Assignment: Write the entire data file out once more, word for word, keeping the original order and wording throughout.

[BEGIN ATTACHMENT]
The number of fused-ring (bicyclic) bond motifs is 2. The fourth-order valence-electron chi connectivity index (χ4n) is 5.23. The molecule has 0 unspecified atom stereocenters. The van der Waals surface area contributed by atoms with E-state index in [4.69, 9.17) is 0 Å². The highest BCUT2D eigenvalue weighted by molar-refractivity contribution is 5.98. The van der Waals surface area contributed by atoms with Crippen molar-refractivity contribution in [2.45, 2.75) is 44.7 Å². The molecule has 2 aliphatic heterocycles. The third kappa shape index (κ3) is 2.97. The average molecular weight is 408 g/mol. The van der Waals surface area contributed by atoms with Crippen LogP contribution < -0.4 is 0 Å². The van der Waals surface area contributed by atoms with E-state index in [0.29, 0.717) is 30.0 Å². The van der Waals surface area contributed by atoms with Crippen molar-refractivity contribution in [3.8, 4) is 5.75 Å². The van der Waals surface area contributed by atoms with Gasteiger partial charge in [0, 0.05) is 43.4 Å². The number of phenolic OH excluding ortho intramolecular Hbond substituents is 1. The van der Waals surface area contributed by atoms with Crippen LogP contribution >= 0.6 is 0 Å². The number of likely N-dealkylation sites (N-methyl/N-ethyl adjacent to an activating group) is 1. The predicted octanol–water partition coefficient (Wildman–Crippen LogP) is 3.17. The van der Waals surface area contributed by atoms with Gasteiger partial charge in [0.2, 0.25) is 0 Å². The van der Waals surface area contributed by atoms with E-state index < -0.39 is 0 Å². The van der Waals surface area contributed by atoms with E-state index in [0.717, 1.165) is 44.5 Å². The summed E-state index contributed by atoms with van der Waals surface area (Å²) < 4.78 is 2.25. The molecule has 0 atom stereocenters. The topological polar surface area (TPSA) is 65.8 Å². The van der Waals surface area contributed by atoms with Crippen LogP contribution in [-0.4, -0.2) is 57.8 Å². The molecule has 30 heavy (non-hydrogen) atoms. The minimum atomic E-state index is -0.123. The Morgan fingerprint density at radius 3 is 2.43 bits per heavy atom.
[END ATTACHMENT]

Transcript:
The number of fused-ring (bicyclic) bond motifs is 2. The fourth-order valence-electron chi connectivity index (χ4n) is 5.23. The molecule has 0 unspecified atom stereocenters. The van der Waals surface area contributed by atoms with E-state index in [4.69, 9.17) is 0 Å². The highest BCUT2D eigenvalue weighted by molar-refractivity contribution is 5.98. The van der Waals surface area contributed by atoms with Crippen molar-refractivity contribution in [2.45, 2.75) is 44.7 Å². The molecule has 2 aliphatic heterocycles. The third kappa shape index (κ3) is 2.97. The average molecular weight is 408 g/mol. The van der Waals surface area contributed by atoms with Crippen LogP contribution < -0.4 is 0 Å². The van der Waals surface area contributed by atoms with E-state index in [0.29, 0.717) is 30.0 Å². The van der Waals surface area contributed by atoms with Crippen molar-refractivity contribution in [3.8, 4) is 5.75 Å². The van der Waals surface area contributed by atoms with Gasteiger partial charge in [0, 0.05) is 43.4 Å². The number of phenolic OH excluding ortho intramolecular Hbond substituents is 1. The van der Waals surface area contributed by atoms with Crippen LogP contribution >= 0.6 is 0 Å². The number of likely N-dealkylation sites (N-methyl/N-ethyl adjacent to an activating group) is 1. The predicted octanol–water partition coefficient (Wildman–Crippen LogP) is 3.17. The van der Waals surface area contributed by atoms with Gasteiger partial charge in [0.2, 0.25) is 0 Å². The van der Waals surface area contributed by atoms with E-state index < -0.39 is 0 Å². The van der Waals surface area contributed by atoms with E-state index in [0.717, 1.165) is 44.5 Å². The summed E-state index contributed by atoms with van der Waals surface area (Å²) < 4.78 is 2.25. The molecule has 0 atom stereocenters. The topological polar surface area (TPSA) is 65.8 Å². The van der Waals surface area contributed by atoms with Crippen LogP contribution in [-0.4, -0.2) is 57.8 Å². The molecule has 30 heavy (non-hydrogen) atoms. The minimum atomic E-state index is -0.123. The Morgan fingerprint density at radius 3 is 2.43 bits per heavy atom.